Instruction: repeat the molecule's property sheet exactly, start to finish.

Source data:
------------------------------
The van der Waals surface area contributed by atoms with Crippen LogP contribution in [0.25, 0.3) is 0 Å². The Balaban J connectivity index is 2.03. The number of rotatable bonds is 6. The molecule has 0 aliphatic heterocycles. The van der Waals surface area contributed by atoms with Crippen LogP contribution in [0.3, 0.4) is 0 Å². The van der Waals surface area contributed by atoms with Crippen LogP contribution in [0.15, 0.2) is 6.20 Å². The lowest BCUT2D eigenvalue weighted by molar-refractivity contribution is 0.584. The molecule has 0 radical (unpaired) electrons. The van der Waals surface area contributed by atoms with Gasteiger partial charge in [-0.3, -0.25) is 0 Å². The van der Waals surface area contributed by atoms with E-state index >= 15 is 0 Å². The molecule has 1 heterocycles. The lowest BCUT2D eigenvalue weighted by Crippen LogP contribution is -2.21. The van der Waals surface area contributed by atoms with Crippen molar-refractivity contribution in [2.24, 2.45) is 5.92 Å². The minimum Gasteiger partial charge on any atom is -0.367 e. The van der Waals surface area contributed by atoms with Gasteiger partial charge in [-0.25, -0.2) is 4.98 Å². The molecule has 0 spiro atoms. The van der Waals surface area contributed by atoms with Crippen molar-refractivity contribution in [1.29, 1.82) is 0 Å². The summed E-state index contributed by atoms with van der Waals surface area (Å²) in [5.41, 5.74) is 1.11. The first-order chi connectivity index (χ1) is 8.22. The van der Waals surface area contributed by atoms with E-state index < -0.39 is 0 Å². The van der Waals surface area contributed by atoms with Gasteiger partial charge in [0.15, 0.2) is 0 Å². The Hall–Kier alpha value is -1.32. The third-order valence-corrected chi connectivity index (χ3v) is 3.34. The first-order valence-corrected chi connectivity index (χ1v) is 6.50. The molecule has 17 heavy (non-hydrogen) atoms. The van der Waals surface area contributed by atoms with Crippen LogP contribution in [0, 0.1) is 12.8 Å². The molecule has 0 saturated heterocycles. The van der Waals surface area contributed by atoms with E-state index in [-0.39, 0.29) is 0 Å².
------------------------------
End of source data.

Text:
The van der Waals surface area contributed by atoms with Crippen LogP contribution in [0.25, 0.3) is 0 Å². The Balaban J connectivity index is 2.03. The number of rotatable bonds is 6. The molecule has 0 aliphatic heterocycles. The van der Waals surface area contributed by atoms with Crippen LogP contribution in [0.3, 0.4) is 0 Å². The van der Waals surface area contributed by atoms with Crippen LogP contribution in [0.15, 0.2) is 6.20 Å². The lowest BCUT2D eigenvalue weighted by molar-refractivity contribution is 0.584. The molecule has 0 radical (unpaired) electrons. The van der Waals surface area contributed by atoms with Gasteiger partial charge in [-0.3, -0.25) is 0 Å². The van der Waals surface area contributed by atoms with E-state index >= 15 is 0 Å². The molecule has 1 heterocycles. The lowest BCUT2D eigenvalue weighted by Crippen LogP contribution is -2.21. The van der Waals surface area contributed by atoms with Crippen molar-refractivity contribution in [2.24, 2.45) is 5.92 Å². The minimum Gasteiger partial charge on any atom is -0.367 e. The van der Waals surface area contributed by atoms with Gasteiger partial charge in [-0.25, -0.2) is 4.98 Å². The molecule has 0 spiro atoms. The van der Waals surface area contributed by atoms with Crippen molar-refractivity contribution in [1.29, 1.82) is 0 Å². The summed E-state index contributed by atoms with van der Waals surface area (Å²) in [5.41, 5.74) is 1.11. The first-order chi connectivity index (χ1) is 8.22. The van der Waals surface area contributed by atoms with E-state index < -0.39 is 0 Å². The van der Waals surface area contributed by atoms with Gasteiger partial charge in [0.15, 0.2) is 0 Å². The Hall–Kier alpha value is -1.32. The third-order valence-corrected chi connectivity index (χ3v) is 3.34. The first-order valence-corrected chi connectivity index (χ1v) is 6.50. The molecule has 17 heavy (non-hydrogen) atoms. The van der Waals surface area contributed by atoms with Crippen LogP contribution in [0, 0.1) is 12.8 Å². The molecule has 0 saturated heterocycles. The van der Waals surface area contributed by atoms with E-state index in [-0.39, 0.29) is 0 Å².